Urgent: We all need to help clear the air in Napa County
Mike Hackett | Apr 19, 2017
April 6, 2017: Dunaweal Lane, Calistoga - Clos Pegase/Girard field prep for new Girard Winery. Vines were pulled out just days before burn - too green and muddy. Several anonymous calls made - BAAQMD inspector halted the burn. Vines must be minimum 60-days dry. You can see the low, heavy smoke headed directly into adjacent home of elderly neighbor.
The majority of climate scientists, the 99%, and most of us in California are growing increasing concerned that we are living in a time of climate disruption. In the Napa Valley we experienced five years of mega-drought followed this year with record rain. Most significant is that 2016 was the hottest year on record, the third such year in a row. We must give our attention to our man-made climate crisis. Our elected officials at the state level appear to be taking action.
To address a strategy for tipping-point avoidance, Governor Brown signed SB-1382 in September 2016. The legislation requires, in part, a 40% reduction in methane and a 50% reduction in black carbon below 2013 levels by 2030. Methane and black carbon are two potent short-lived climate pollutants. Burning vineyard waste produces vast amounts of these toxic elements. The grape growing industry in Napa is fully aware of the problems of vineyard waste, but many in the industry are still burning their seasonally produced vine trimmings, and some are not following the requirements of the Bay Area’s guidelines.
When government, industry and citizens alike recognize a pollution issue such as this, we know we’re moving in the right direction. Last week, the Napa Register ran an article chronicling the Napa Valley Grape Growers formation of a Vineyard Burning Task Force aimed at raising awareness and setting best management practices to minimize the negative effect on air quality. The Grape Growers hail as their first success, a program developed to promote proper vine drying techniques. The Register article shows data that in 2016, 24,000 people suffered from diagnosed asthma in Napa County. This is certainly disturbing, but is a small subset of climate induced problems of burning vineyard waste.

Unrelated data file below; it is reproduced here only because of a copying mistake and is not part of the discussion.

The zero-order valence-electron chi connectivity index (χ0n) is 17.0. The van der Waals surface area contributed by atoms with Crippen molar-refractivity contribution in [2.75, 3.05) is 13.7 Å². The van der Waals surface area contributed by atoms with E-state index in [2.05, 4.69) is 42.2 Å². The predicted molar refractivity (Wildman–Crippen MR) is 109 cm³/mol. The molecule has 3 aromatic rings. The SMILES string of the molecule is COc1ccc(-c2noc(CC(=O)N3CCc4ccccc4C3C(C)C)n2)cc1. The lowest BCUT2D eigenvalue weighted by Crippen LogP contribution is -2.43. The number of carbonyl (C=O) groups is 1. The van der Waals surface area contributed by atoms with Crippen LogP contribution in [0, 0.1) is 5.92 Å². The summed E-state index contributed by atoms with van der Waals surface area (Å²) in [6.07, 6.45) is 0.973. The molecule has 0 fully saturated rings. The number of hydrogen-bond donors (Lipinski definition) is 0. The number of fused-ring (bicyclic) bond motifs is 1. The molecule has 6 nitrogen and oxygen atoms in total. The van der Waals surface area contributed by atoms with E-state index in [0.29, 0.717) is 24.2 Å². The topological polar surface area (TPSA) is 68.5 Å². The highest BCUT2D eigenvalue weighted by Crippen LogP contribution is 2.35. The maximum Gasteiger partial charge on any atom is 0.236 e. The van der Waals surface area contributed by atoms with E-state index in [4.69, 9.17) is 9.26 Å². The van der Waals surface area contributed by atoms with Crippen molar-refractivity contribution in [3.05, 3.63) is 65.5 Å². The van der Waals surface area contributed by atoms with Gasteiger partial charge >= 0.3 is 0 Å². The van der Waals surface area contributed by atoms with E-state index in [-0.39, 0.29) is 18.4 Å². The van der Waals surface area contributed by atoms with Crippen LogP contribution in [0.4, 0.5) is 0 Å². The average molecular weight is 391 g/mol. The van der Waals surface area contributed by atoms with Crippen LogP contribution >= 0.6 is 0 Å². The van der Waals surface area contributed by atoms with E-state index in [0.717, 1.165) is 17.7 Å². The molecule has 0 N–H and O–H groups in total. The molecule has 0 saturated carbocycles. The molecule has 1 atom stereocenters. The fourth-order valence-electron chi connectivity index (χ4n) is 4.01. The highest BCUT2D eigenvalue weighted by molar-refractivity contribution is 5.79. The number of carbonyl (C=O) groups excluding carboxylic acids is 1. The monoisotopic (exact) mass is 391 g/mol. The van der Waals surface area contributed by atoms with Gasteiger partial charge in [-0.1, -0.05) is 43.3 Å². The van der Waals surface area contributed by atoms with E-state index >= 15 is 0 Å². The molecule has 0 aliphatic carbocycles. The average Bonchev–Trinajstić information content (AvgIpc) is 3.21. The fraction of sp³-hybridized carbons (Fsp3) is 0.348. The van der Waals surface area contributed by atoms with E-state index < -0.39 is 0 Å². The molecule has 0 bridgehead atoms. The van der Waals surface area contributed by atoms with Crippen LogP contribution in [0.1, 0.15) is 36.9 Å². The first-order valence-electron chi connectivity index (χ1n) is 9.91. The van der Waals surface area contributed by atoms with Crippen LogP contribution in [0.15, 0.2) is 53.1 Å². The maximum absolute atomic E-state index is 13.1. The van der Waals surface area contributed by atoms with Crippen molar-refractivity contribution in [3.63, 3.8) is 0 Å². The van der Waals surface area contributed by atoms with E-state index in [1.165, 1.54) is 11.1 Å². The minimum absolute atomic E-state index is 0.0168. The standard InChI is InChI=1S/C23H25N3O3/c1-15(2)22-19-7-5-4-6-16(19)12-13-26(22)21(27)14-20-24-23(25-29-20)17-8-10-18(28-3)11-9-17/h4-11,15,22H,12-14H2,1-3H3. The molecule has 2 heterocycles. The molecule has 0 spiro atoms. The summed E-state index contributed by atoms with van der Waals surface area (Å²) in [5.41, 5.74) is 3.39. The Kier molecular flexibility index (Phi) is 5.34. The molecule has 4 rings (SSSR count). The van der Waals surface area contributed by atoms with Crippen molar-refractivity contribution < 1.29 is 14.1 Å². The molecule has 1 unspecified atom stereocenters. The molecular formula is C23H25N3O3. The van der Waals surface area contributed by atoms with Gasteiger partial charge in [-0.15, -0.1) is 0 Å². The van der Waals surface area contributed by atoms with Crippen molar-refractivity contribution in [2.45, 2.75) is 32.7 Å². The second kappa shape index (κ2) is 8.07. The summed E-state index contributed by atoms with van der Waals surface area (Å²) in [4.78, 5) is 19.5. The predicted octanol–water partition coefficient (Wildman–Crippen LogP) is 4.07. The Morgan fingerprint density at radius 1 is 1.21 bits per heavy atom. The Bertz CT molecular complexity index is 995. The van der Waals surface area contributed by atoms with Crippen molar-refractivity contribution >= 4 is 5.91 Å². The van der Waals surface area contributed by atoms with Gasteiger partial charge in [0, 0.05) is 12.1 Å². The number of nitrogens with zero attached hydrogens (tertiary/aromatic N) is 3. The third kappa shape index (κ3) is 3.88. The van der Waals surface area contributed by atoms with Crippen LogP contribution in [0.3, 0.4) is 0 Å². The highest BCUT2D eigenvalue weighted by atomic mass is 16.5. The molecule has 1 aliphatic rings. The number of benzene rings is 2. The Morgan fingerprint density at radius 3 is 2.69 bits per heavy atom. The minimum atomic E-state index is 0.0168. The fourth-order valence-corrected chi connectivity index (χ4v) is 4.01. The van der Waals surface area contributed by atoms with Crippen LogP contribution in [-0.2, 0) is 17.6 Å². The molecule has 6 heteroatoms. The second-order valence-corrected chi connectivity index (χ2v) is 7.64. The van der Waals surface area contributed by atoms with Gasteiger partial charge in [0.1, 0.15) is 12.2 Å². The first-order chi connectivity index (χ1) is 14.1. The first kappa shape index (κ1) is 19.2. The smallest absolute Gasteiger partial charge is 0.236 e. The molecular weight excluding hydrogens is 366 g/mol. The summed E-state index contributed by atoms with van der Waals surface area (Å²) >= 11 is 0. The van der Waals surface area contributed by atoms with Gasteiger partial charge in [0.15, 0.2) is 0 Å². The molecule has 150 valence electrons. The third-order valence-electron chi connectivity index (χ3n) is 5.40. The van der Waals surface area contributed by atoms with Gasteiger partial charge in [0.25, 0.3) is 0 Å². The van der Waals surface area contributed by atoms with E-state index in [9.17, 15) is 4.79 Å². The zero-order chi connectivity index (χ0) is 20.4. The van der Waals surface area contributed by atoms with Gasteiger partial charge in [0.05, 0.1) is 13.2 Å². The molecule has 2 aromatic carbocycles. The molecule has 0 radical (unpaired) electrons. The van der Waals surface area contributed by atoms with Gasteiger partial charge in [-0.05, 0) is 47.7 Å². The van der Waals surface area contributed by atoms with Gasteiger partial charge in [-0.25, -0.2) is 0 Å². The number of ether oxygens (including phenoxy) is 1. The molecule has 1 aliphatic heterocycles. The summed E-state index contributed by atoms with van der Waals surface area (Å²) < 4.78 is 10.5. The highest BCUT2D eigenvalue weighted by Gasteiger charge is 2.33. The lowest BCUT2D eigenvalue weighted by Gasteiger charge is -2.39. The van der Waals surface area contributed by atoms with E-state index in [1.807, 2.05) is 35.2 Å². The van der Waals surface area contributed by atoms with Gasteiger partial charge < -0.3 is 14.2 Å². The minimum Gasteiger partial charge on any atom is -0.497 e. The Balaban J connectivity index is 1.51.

Current regulations mandate a 60-day drying commitment. Burning is only allowed on “burn days” as mandated from Bay Area Air Quality District, no burning before 10 a.m., and no fuel added two hours before sunset. Failure to comply with these regulations violates governmental rules, and more seriously violates our rights. We justly deserve clean air, and when wet vines are burned, excessive smoke fills the air, our homes, our lungs and our atmosphere. If the “bad actors” are not stopped, those who properly manage their burns lose credibility and the ability to destroy disease pathogens. More seriously, those short-lived climate pollutants of methane and black carbon, which we should be drawing down, are actually increasing.
Alternately, vines can be chipped, or hauled to a landfill. Both these methods unfortunately hurt the environment. Most likely, an already existing process called fusion gasification will be used to store carbon in the earth (biochar), which greatly reduces the atmospheric carbon pollution.
We as citizens can file a complaint with the Bay Area Air Quality Management District at
toll free. This is the number to call if you see excessive smoke. All complaints are confidential.